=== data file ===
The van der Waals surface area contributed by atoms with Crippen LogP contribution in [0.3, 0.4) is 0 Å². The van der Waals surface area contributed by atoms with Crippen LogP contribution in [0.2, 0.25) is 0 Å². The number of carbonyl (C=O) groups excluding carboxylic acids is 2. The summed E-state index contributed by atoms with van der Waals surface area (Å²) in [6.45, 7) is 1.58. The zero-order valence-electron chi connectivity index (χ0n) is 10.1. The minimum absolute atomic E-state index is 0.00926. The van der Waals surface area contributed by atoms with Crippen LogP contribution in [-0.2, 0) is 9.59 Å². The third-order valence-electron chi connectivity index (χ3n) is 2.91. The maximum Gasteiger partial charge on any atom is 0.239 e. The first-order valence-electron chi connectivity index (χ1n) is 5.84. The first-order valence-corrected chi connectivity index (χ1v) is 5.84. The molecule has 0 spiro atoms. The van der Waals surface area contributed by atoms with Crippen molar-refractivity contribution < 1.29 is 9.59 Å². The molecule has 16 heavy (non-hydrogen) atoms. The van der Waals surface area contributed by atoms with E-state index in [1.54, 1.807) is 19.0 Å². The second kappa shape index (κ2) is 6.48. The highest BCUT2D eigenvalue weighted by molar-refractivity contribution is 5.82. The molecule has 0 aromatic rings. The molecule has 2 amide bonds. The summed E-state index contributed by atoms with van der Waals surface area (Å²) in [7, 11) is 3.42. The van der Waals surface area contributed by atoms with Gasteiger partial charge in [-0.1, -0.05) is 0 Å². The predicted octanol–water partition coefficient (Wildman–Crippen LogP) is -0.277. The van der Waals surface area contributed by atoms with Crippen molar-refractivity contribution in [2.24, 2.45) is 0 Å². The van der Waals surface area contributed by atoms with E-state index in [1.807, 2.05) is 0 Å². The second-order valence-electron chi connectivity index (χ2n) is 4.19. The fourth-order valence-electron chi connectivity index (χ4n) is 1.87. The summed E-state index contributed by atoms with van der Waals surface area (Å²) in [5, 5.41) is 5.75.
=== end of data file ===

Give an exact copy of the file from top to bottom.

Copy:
The van der Waals surface area contributed by atoms with Crippen LogP contribution in [0.3, 0.4) is 0 Å². The van der Waals surface area contributed by atoms with Crippen LogP contribution in [0.2, 0.25) is 0 Å². The number of carbonyl (C=O) groups excluding carboxylic acids is 2. The summed E-state index contributed by atoms with van der Waals surface area (Å²) in [6.45, 7) is 1.58. The zero-order valence-electron chi connectivity index (χ0n) is 10.1. The minimum absolute atomic E-state index is 0.00926. The van der Waals surface area contributed by atoms with Crippen LogP contribution in [-0.2, 0) is 9.59 Å². The third-order valence-electron chi connectivity index (χ3n) is 2.91. The maximum Gasteiger partial charge on any atom is 0.239 e. The first-order valence-electron chi connectivity index (χ1n) is 5.84. The first-order valence-corrected chi connectivity index (χ1v) is 5.84. The molecule has 0 spiro atoms. The van der Waals surface area contributed by atoms with Crippen molar-refractivity contribution < 1.29 is 9.59 Å². The molecule has 16 heavy (non-hydrogen) atoms. The van der Waals surface area contributed by atoms with E-state index in [1.54, 1.807) is 19.0 Å². The second kappa shape index (κ2) is 6.48. The highest BCUT2D eigenvalue weighted by molar-refractivity contribution is 5.82. The molecule has 0 aromatic rings. The molecule has 2 amide bonds. The summed E-state index contributed by atoms with van der Waals surface area (Å²) in [7, 11) is 3.42. The van der Waals surface area contributed by atoms with Gasteiger partial charge in [-0.1, -0.05) is 0 Å². The predicted octanol–water partition coefficient (Wildman–Crippen LogP) is -0.277. The van der Waals surface area contributed by atoms with Crippen molar-refractivity contribution in [2.24, 2.45) is 0 Å². The van der Waals surface area contributed by atoms with E-state index in [1.807, 2.05) is 0 Å². The second-order valence-electron chi connectivity index (χ2n) is 4.19. The fourth-order valence-electron chi connectivity index (χ4n) is 1.87. The summed E-state index contributed by atoms with van der Waals surface area (Å²) in [5, 5.41) is 5.75.